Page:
Salvage crews completed setting the wreck of the Costa Concordia upright early Tuesday after a 19-hour-long operation off the Italian island of Giglio, where the huge cruise liner capsized 20 months ago.
Perhaps the most complex and expensive maritime salvage operation ever attempted saw the 114,500-ton ship pulled upright by a series of huge jacks and cables and set on artificial platforms drilled into the rocky sea bed.
The operation was completed at around 4 a.m. local time (10 p.m ET) without any significant problems.
"The ship has been settled onto its platforms," Franco Gabrielli, the head of Italy's Civil Protection Authority, told reporters and a group of cheering residents who waited up into the early hours of the morning to hear the news. "We have accomplished an important step toward removing the ship from the island."
After a salvage operation estimated to have cost more than 600 million euros ($800 million), the hulk will remain in place for months more while it is stabilized and refloated before being towed away to be broken up for scrap.
The so-called parbuckling operation, in which the ship was painstakingly rotated upright, took longer than the 10-12 hours initially estimated, but engineers said the project had gone exceptionally smoothly.
"The rotation happened the way we thought it would happen and the way we hoped it would happen," said Franco Porcellacchia, leader of Costa Cruise's technical team, according to Reuters. "It was a perfect operation, I would say."
Engineers were successful on Monday in shifting the hull of the Costa Concordia ocean liner from the Italian reef where it has lain stricken since January 2012, according to reports. But progress was far slower than anticipated.
The daring attempt to pull the shipwrecked ocean liner upright began early Monday.
Thunderstorms and lightning delayed the operation by around two hours, but at around 9 a.m. local time (3 a.m. ET) Italian officials gave the all clear for the 500-strong team of engineers to begin moving the giant vessel.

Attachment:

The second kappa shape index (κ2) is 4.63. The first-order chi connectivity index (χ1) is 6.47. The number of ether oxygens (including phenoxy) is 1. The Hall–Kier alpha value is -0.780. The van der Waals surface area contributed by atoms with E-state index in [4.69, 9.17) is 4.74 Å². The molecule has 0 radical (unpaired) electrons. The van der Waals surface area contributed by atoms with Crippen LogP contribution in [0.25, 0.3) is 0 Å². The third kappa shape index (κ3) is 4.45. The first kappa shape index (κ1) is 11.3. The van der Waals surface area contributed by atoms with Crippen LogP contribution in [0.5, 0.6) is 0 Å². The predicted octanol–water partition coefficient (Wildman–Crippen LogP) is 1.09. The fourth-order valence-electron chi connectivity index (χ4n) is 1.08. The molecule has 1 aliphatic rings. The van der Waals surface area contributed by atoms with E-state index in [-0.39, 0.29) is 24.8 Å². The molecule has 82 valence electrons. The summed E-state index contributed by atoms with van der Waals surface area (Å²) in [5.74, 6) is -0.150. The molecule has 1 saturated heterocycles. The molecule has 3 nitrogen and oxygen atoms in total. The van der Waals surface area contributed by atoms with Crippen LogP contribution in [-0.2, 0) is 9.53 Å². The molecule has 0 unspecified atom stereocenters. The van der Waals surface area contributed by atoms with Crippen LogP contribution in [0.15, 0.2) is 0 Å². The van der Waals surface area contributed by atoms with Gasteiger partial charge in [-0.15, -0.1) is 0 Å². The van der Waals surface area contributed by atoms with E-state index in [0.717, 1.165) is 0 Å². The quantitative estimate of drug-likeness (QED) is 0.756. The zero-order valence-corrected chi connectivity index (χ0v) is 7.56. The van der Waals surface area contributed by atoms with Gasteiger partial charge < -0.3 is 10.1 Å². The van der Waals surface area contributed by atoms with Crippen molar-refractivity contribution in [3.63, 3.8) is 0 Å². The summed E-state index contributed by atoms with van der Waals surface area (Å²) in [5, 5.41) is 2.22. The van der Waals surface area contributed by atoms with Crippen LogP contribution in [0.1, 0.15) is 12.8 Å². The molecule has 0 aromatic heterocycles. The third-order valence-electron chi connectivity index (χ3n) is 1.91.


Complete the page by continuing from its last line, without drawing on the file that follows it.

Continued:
Engineers applied some 6,000 tons of force using a system of pulleys and counterweights, Sergio Girotto, a project manager for contractors Micoperi, told The Associated Press. And at around midday local time underwater cameras recorded water swirling around where the metal hull rested on the seabed.
Girotto said the cameras did not, however, reveal any sign of the two people who were not recovered among the 32 killed in the initial incident.
Officials stressed that no appreciable pollution has spewed out of the vessel, where vast stocks of food and drink have sat untouched for almost two years.
The cruise ship has lain partly submerged in shallow waters off the Tuscan island of Giglio since the accident in January 2012.
The liner hit a rock when it maneuvered too close to the island, prompting a chaotic evacuation of more than 4,000 passengers and crew.
Salvage workers will continue to look for the bodies of the two missing people, an Italian and an Indian unaccounted for since the disaster, with underwater cameras combing the seabed.
The ship's owner last week estimated the cost of the salvage operation at $795 million "and rising."
Captain Francesco Schettino has been charged with multiple counts of manslaughter and causing the wreck.
Five others, including two bridge officers and the ship’s hotel director, pleaded guilty to manslaughter and negligence in July.
Reuters and The Associated Press contributed to this report.